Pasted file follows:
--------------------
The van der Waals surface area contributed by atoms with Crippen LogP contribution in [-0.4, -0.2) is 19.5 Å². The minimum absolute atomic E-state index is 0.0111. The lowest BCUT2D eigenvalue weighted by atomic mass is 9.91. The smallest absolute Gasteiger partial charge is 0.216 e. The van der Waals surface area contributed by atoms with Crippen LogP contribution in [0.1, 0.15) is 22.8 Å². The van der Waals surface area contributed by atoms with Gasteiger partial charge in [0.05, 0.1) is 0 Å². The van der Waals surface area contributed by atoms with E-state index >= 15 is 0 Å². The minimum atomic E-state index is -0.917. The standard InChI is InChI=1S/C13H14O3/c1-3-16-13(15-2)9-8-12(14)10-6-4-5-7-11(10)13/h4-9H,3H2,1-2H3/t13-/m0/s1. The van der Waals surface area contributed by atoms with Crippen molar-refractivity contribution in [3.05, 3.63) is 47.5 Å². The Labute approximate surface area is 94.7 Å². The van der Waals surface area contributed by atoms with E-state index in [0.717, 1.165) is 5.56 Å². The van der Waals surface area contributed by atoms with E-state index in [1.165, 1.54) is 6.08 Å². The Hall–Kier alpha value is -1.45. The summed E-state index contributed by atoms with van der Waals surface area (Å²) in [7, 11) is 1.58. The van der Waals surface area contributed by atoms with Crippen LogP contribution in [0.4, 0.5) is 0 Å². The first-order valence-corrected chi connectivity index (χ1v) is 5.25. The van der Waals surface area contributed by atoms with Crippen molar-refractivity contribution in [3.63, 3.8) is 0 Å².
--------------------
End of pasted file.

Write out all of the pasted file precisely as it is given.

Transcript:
The van der Waals surface area contributed by atoms with Crippen LogP contribution in [-0.4, -0.2) is 19.5 Å². The minimum absolute atomic E-state index is 0.0111. The lowest BCUT2D eigenvalue weighted by atomic mass is 9.91. The smallest absolute Gasteiger partial charge is 0.216 e. The van der Waals surface area contributed by atoms with Crippen LogP contribution in [0.1, 0.15) is 22.8 Å². The van der Waals surface area contributed by atoms with Gasteiger partial charge in [0.05, 0.1) is 0 Å². The van der Waals surface area contributed by atoms with E-state index >= 15 is 0 Å². The minimum atomic E-state index is -0.917. The standard InChI is InChI=1S/C13H14O3/c1-3-16-13(15-2)9-8-12(14)10-6-4-5-7-11(10)13/h4-9H,3H2,1-2H3/t13-/m0/s1. The van der Waals surface area contributed by atoms with Crippen molar-refractivity contribution in [3.05, 3.63) is 47.5 Å². The Labute approximate surface area is 94.7 Å². The van der Waals surface area contributed by atoms with E-state index in [0.717, 1.165) is 5.56 Å². The van der Waals surface area contributed by atoms with E-state index in [1.165, 1.54) is 6.08 Å². The Hall–Kier alpha value is -1.45. The summed E-state index contributed by atoms with van der Waals surface area (Å²) in [7, 11) is 1.58. The van der Waals surface area contributed by atoms with Crippen LogP contribution in [0.4, 0.5) is 0 Å². The first-order valence-corrected chi connectivity index (χ1v) is 5.25. The van der Waals surface area contributed by atoms with Crippen molar-refractivity contribution in [3.63, 3.8) is 0 Å².